During the question and answer period, there was a moment of high drama when our guide went to explain why she was missing her arm. It's a frequently asked question on the tour so she went on to give the sorted details of an innocent swim and a chance meeting with an alligator. At the end, there was a stunned silence broken by her laugh and further explaining she was actually the victim of an auto accident in her youth. It was quite the ice-breaker. What a hoot!

Success was short lived. Jacques Roman died in 1848 of tuberculosis (ridiculously common back then) and the estate began to be managed by his wife, Celina. She wasn’t very good at managing a sugar plantation and her heavy spending nearly bankrupted the estate. In 1859, her son, Henri, took control of the estate and tried to turn things around. The Civil War and the end of slavery made it no longer economically viable; Henri became severely in debt, mainly to his family. In 1866, his uncle put the plantation up for auction and it was sold for $32,800 to John Armstrong.

Successive owners could not afford the cost of upkeep and by the 1920s the buildings had fallen into disrepair. In 1925 the property was acquired by Andrew Stewart as a gift to his wife, Josephine, who supervised an extensive restoration and modernized the house. The Stewarts ran Oak Alley Plantation as a cattle ranch (Longhorns were often seen grazing in and around the beautiful oak trees lining the yard. Josephine had grown up on a cattle ranch in Texas and was familiar with this type of industry. Sugar cane cultivation was reintroduced at the plantation in the 1960s. The Stewarts were the last owners to live in residence. Josephine Stewart left the historic house and grounds to the Oak Alley Foundation when she died in 1972, which opened them to the public.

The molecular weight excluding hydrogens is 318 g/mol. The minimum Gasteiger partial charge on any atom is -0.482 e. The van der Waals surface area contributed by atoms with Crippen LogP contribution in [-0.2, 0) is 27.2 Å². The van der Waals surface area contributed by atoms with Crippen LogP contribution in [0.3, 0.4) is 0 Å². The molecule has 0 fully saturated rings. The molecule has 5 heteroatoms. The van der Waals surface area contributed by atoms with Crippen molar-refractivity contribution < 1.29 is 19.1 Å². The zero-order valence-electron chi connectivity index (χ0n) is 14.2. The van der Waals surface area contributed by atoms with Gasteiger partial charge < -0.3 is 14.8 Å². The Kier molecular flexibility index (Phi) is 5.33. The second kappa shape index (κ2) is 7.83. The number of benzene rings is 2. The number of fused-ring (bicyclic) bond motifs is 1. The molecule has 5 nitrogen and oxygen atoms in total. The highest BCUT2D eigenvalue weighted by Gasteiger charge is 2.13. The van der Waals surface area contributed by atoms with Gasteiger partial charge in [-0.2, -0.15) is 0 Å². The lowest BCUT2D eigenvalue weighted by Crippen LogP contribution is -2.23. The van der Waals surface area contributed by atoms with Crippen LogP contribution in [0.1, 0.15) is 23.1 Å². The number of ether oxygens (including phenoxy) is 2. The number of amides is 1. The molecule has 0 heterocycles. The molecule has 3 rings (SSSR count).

Thus we went down the road to the Evergreen Plantation in  Edgard, Louisiana originally built in 1790 as the Becnel Plantation. It's claim to fame is that it was originally a Creole style home which meant it was a raised home with an open ground floor like the stilt homes of the Caribbean in case of flood with the living spaces on the second floor.

The home was remodeled in 1832 where the ground floor was enclosed which added three more rooms making a total of six. It too went into disrepair after the Civil War and was purchased by the Songys in 1894. The depression hit in the 30's and the house remained vacant until 1947 when Matilda Geddings Gray from Lake Charles, took over. An oil heiress (yes, another Texas oil success story), Gray was the ruling matriarch of her family and its highly successful businesses. There was an extensive renovation in 1944 and today, it remains a private residence opened to the public when the owners are not occupying the residence. The property contains 37 original structures including 22 original slave quarter cabins which housed most of the 150 slaves the plantation needed to function. Even after the Civil War, many of the then freed slaves and their descendants, continued to work the plantation up until 1947 when it changed hands.

Original Slave quarters
It's considered the most complete example of plantation life in existence and thus was used by Quentin Tarrantino for the backdrop of the movie Django Unchained.

Very moving to walk along the Oak Lane of that plantation where slaves would have been scurrying to work the fields or service the house and tending to their own Cypress shacks in the humid shade of those trees...if they could only talk and speak of the 300 year history they witnessed, what would they tell us.